TOKYO - Japan Airlines Corp stock tumbled as much as 32 percent to a record low on Wednesday on growing expectations the struggling carrier was headed for bankruptcy under a state restructuring plan.
A government-backed turnaround fund has told JAL's main creditors it was leaning toward a bankruptcy proceeding as part of a rescue package for Asia's largest carrier by revenue, sources with knowledge of the matter told Reuters.
A bankruptcy could wipe out the value of JAL's shares and trigger greater losses for creditors, which include the state-owned Development Bank of Japan (DBJ) and the country's three largest private banks.
With $16 billion in total debts a JAL failure would rank as the 6th-biggest ever in Japan. It could also impact talks with American Airlines and Delta Air Lines, which are courting JAL with rival offers of financial aid.
Shares in JAL closed 23.86 percent lower at 67 yen, knocking its market value down to about $2 billion. The stock earlier tumbled as low as 60 yen and volume surged to nearly 400 million shares, a record since the carrier relisted in 2002.
If JAL really does go into a court-led reorganization the shares would literally become wastepaper, and that's the nightmare scenario for shareholders, said Tsuyoshi Kawata, a senior strategist at Nikko Cordial Securities.
The chances of bankruptcy appeared to increase last week when Finance Minister Hirohisa Fujii said the government would not back any more loans to JAL. Private banks are unlikely to extend loans without guarantees against future losses.
Transport Minister Seiji Maehara said the government was looking into establishing a new lending framework for JAL using the DBJ. The JAL has already used 55 billion yen of a 100 billion yen credit line recently extended by the state-owned bank.
Money is the biggest point when it comes to addressing growing worries over creditworthiness, Maehara told reporters after a meeting of cabinet ministers on how to restructure JAL.
Japan Airlines applied in late October for a bailout from the Enterprise Turnaround Initiative Corp of Japan (ETIC), an organization of turnaround specialists that can draw on 1.6 trillion yen ($17.4 billion) in state-guaranteed funding for the fiscal year to March to offer financial aid to ailing firms.
The ETIC is expected to make a decision on whether to support JAL next month.
The ETIC has told JAL's creditors it was considering a plan under which the airline would apply for court protection under the Corporate Rehabilitation Law, a process similar to Chapter 11 in the United States, sources told Reuters.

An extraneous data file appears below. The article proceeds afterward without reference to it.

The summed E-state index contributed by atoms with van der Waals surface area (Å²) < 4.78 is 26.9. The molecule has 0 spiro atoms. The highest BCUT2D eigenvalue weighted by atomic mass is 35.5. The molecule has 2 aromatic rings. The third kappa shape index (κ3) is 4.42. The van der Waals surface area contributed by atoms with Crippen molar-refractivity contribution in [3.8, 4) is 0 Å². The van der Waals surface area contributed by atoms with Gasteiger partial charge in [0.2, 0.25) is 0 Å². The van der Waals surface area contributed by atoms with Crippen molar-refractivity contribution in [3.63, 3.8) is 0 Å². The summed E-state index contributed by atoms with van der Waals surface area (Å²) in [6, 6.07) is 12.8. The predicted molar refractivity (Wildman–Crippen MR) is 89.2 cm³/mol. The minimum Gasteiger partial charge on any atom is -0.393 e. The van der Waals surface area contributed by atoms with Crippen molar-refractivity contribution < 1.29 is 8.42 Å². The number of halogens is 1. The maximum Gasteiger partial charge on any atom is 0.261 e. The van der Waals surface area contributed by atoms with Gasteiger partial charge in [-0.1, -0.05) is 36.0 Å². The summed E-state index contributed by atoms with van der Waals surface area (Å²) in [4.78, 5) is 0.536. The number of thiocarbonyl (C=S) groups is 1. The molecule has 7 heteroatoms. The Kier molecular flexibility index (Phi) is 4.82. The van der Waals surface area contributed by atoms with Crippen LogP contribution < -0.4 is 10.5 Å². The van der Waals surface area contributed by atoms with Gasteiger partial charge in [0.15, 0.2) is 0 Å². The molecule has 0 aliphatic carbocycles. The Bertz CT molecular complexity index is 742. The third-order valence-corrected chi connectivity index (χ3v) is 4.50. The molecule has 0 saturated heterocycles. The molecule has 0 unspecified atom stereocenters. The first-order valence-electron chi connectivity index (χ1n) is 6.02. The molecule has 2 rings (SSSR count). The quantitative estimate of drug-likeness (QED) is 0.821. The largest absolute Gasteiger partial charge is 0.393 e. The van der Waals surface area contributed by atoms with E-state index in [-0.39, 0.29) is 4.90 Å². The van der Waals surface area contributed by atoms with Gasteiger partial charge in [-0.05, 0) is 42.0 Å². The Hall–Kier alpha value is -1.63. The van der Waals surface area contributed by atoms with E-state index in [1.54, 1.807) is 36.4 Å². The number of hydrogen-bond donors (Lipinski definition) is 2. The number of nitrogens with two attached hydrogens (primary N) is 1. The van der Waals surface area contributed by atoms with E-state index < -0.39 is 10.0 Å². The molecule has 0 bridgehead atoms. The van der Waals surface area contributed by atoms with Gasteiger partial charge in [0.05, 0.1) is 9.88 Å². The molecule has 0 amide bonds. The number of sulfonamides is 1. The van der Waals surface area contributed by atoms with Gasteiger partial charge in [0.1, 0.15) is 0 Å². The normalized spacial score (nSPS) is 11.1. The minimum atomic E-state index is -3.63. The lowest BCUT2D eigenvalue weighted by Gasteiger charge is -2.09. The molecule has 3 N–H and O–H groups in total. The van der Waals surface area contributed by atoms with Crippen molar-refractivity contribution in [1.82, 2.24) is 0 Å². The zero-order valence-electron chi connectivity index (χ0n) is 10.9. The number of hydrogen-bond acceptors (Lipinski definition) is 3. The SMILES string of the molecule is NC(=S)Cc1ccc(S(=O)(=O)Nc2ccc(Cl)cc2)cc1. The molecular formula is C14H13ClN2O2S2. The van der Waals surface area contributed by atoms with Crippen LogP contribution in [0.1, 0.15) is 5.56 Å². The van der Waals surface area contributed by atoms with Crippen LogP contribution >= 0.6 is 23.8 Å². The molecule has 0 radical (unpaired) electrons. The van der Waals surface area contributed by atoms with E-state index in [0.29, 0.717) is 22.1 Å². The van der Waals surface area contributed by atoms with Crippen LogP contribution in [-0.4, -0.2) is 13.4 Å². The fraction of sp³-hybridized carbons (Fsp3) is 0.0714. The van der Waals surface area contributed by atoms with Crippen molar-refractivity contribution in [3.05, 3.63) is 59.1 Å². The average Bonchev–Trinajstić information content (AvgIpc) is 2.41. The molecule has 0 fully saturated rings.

The sources spoke on condition of anonymity because the talks are not public. Officials at the ETIC and JAL declined to comment.
While the ETIC sees a bankruptcy as the most transparent and effective way to restructure JAL, it has not entirely ruled out a private restructuring in coordination with debt forgiveness from its main banks, sources said.
A court-led restructuring is right now the strongest possibility, one source with knowledge of the deliberations between the state-backed fund and the banks said.
Bankruptcy proceedings usually lead to a sharp cut in the payment of sales receivables and other creditor claims. There is a risk JAL would not be able to make payments for fuel, parts and other transactions needed to keep flying.
The ETIC plans to guarantee such transactions if JAL files for bankruptcy, a source said, confirming an earlier report in the Nikkei business daily. The guarantees would include airport fees and insurance premiums, the source said.
JAL is headed for its fourth loss in five years, hit by the global downturn in travel and a bloated cost base that makes it less efficient than domestic rival All Nippon Airways.
It is also struggling to get the two-thirds approval it needs from employees and retirees for cuts in their pension payouts so that it can get its pension shortfall, estimated at 331 billion yen in March, down to a more manageable size.
JAL is planning to get a final tally on whether it has the support it needs for the cuts on January 12. Reducing the shortfall is a prerequisite to getting a state bailout.
(Additional reporting by Sumio Ito, Yuko Yoshikawa and Takeshi Yoshiike; Editing by Joseph Radford and Simon Jessop)